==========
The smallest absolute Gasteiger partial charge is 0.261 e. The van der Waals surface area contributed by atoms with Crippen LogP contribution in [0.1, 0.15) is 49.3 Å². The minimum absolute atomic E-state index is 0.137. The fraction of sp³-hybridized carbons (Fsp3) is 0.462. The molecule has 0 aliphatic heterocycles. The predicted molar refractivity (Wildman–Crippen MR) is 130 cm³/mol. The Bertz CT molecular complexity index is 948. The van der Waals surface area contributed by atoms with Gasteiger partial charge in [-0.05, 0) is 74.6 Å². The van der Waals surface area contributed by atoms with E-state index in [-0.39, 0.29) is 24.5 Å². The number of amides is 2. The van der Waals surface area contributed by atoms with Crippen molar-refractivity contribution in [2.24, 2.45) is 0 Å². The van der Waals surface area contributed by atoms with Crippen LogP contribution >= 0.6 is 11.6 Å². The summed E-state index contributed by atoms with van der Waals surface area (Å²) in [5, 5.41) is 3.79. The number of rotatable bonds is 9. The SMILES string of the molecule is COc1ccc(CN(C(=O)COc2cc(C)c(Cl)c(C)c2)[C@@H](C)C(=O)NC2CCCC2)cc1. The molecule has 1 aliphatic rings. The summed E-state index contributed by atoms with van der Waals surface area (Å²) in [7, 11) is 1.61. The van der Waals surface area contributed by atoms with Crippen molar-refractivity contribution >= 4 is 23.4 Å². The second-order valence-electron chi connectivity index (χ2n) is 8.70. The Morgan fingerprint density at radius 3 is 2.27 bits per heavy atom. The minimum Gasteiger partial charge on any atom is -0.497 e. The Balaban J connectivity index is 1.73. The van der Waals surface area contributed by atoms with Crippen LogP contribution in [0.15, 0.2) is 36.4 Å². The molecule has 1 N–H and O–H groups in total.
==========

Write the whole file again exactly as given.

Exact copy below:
The smallest absolute Gasteiger partial charge is 0.261 e. The van der Waals surface area contributed by atoms with Crippen LogP contribution in [0.1, 0.15) is 49.3 Å². The minimum absolute atomic E-state index is 0.137. The fraction of sp³-hybridized carbons (Fsp3) is 0.462. The molecule has 0 aliphatic heterocycles. The predicted molar refractivity (Wildman–Crippen MR) is 130 cm³/mol. The Bertz CT molecular complexity index is 948. The van der Waals surface area contributed by atoms with Gasteiger partial charge in [-0.05, 0) is 74.6 Å². The van der Waals surface area contributed by atoms with E-state index in [-0.39, 0.29) is 24.5 Å². The number of amides is 2. The van der Waals surface area contributed by atoms with Crippen molar-refractivity contribution in [2.24, 2.45) is 0 Å². The van der Waals surface area contributed by atoms with Crippen LogP contribution >= 0.6 is 11.6 Å². The summed E-state index contributed by atoms with van der Waals surface area (Å²) in [5, 5.41) is 3.79. The number of rotatable bonds is 9. The SMILES string of the molecule is COc1ccc(CN(C(=O)COc2cc(C)c(Cl)c(C)c2)[C@@H](C)C(=O)NC2CCCC2)cc1. The molecule has 1 aliphatic rings. The summed E-state index contributed by atoms with van der Waals surface area (Å²) in [7, 11) is 1.61. The van der Waals surface area contributed by atoms with Crippen molar-refractivity contribution >= 4 is 23.4 Å². The second-order valence-electron chi connectivity index (χ2n) is 8.70. The Morgan fingerprint density at radius 3 is 2.27 bits per heavy atom. The minimum Gasteiger partial charge on any atom is -0.497 e. The Balaban J connectivity index is 1.73. The van der Waals surface area contributed by atoms with Crippen LogP contribution in [0.15, 0.2) is 36.4 Å². The molecule has 1 N–H and O–H groups in total.